- Simple Conversion of Platinum RTD Resistance to Digital Value
- Handles 100Ω to 1kΩ (at 0°C) Platinum RTDs (PT100 to PT1000)
- Compatible with 2-, 3-, and 4-wire Sensor Connections
- Conversion Time: 21ms max
- 15-Bit ADC Resolution; Nominal Temperature Resolution 0.03125°C (Varies Due to RTD Nonlinearity)
- Total Accuracy Over All Operating Conditions: 0.5°C (0.05% of Full Scale) max
- ±50V Input Protection
- Fully Differential VREF Inputs
- Fault Detection (Open RTD Element, RTD Shorted to Out-of-Range Voltage, or Short Across RTD Element)
- SPI-Compatible Interface
- 20-Pin TQFN Package
Maxim is staking its future on integrated analogue in the belief that sales of analogue SoCs will overtake discrete analogue sales within two years.
Asked by EW what integrated analogue means, Maxim responded: ‘Analogue has traditionally been divided into four discrete technologies –amplifiers, data conversion, interface and power management. Analogue integration combines these technologies into a single chip, which also includes microcontrollers and small amounts of memory in order to solve system-level problems in a single piece of silicon.’’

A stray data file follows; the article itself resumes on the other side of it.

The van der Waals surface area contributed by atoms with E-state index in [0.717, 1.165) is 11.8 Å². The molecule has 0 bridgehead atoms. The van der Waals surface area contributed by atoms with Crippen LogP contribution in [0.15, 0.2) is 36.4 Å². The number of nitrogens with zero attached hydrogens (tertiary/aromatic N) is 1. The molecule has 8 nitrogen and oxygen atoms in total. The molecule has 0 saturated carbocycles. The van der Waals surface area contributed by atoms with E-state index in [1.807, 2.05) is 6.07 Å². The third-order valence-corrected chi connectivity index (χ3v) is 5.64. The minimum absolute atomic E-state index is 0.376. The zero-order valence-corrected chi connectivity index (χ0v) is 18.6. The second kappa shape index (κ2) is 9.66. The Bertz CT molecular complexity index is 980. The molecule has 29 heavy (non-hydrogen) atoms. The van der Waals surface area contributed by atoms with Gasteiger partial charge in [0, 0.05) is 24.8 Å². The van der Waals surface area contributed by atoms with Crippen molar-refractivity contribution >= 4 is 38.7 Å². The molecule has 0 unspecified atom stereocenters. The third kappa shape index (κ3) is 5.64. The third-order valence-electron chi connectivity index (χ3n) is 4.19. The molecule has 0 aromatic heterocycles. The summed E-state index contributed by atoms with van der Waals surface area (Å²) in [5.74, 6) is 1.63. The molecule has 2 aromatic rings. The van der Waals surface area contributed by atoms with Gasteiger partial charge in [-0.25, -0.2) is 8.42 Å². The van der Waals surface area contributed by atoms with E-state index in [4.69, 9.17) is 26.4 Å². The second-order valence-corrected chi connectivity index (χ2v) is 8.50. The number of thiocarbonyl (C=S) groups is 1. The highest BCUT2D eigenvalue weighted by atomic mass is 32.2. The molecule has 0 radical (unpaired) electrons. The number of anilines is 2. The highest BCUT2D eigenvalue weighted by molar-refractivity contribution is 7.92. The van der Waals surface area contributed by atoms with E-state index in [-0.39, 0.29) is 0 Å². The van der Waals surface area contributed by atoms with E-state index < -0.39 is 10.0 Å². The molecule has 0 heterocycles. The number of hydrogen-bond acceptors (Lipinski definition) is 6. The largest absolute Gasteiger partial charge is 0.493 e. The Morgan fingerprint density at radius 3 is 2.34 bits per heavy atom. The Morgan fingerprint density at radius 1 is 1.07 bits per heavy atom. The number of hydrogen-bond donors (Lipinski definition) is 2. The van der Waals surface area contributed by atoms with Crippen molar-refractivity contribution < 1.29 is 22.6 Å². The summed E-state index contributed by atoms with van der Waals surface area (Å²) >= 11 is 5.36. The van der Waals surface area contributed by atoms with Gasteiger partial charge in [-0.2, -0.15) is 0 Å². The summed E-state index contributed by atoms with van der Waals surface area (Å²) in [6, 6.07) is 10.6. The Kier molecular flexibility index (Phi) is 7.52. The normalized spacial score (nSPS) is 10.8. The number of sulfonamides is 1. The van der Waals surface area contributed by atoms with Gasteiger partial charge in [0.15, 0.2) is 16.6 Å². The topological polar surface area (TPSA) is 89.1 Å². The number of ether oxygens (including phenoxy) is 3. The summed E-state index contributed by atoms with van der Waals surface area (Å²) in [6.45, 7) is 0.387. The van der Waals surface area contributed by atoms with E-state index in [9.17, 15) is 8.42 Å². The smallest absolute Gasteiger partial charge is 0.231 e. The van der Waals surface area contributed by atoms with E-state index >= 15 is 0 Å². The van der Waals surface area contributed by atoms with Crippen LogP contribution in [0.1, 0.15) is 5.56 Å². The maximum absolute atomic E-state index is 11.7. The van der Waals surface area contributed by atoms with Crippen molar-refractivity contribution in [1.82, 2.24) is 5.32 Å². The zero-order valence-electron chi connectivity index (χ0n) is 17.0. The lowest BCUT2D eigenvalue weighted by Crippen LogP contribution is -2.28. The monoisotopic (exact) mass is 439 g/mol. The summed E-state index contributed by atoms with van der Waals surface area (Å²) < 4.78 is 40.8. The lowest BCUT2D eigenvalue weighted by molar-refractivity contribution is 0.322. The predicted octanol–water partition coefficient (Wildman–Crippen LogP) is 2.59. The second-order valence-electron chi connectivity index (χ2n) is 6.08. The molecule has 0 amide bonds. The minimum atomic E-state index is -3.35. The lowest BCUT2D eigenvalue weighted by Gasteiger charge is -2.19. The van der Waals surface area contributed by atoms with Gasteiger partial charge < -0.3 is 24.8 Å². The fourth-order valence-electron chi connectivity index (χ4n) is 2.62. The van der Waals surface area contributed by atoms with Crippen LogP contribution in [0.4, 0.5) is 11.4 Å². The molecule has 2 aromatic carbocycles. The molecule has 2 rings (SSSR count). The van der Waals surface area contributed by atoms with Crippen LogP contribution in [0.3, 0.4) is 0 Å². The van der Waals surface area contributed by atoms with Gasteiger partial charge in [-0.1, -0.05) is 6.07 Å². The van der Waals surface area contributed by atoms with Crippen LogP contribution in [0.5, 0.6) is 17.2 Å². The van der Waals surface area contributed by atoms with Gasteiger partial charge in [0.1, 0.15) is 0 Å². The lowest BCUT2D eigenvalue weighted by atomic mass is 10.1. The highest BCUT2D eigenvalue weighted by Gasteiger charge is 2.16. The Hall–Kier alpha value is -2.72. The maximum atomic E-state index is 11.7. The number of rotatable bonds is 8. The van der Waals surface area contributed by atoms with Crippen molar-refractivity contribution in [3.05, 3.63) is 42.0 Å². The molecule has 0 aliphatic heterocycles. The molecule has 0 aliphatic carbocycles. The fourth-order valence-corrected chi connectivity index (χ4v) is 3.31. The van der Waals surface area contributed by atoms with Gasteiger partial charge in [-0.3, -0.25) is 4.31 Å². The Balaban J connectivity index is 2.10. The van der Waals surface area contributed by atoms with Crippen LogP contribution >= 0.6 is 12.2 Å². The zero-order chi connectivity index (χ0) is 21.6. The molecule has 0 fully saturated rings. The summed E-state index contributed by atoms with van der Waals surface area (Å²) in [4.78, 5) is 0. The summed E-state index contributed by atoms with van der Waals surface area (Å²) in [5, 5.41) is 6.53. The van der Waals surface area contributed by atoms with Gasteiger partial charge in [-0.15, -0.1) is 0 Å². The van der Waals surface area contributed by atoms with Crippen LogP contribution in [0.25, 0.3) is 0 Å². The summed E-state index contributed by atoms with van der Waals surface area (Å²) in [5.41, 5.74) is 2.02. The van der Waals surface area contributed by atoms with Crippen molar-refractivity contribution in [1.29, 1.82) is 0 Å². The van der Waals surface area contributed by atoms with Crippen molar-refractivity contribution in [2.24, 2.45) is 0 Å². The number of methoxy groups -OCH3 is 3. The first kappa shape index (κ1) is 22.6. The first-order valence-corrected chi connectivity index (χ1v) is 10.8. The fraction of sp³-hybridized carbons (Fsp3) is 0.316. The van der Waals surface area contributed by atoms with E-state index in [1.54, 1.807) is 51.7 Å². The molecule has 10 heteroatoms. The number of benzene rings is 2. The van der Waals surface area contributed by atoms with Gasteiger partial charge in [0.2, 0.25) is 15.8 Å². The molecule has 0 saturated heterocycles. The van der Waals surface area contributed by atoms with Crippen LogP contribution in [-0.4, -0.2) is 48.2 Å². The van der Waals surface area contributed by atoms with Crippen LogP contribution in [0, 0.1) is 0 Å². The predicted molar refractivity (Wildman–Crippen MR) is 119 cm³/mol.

Pursuing its strategy of integrated analogue, Maxim has introduced five SoCs for factory automation and automotive applications.
One of the two factory automation products, the MAX78638, addresses 3-phase motor energy measurement and diagnostics. It contains a microcontroller, compute engine, ADC and flexible and configurable sensor interfaces that allow for the measurement of current, voltage, speed, vibration, position, and temperature. The ADC claims a less than 0.5% energy calculation error compared to the 5% of a standard microprocessor solution.
The other factory automation product, the MAX31865 is an RTD-to-digital converter, a single-chip claiming to lower cost by up to 50% and solve the common industrial design problem of digitising a platinum RTD (such as a Pt100 or Pt1000) resistance.
For more read: Maxim bets its shirt on integration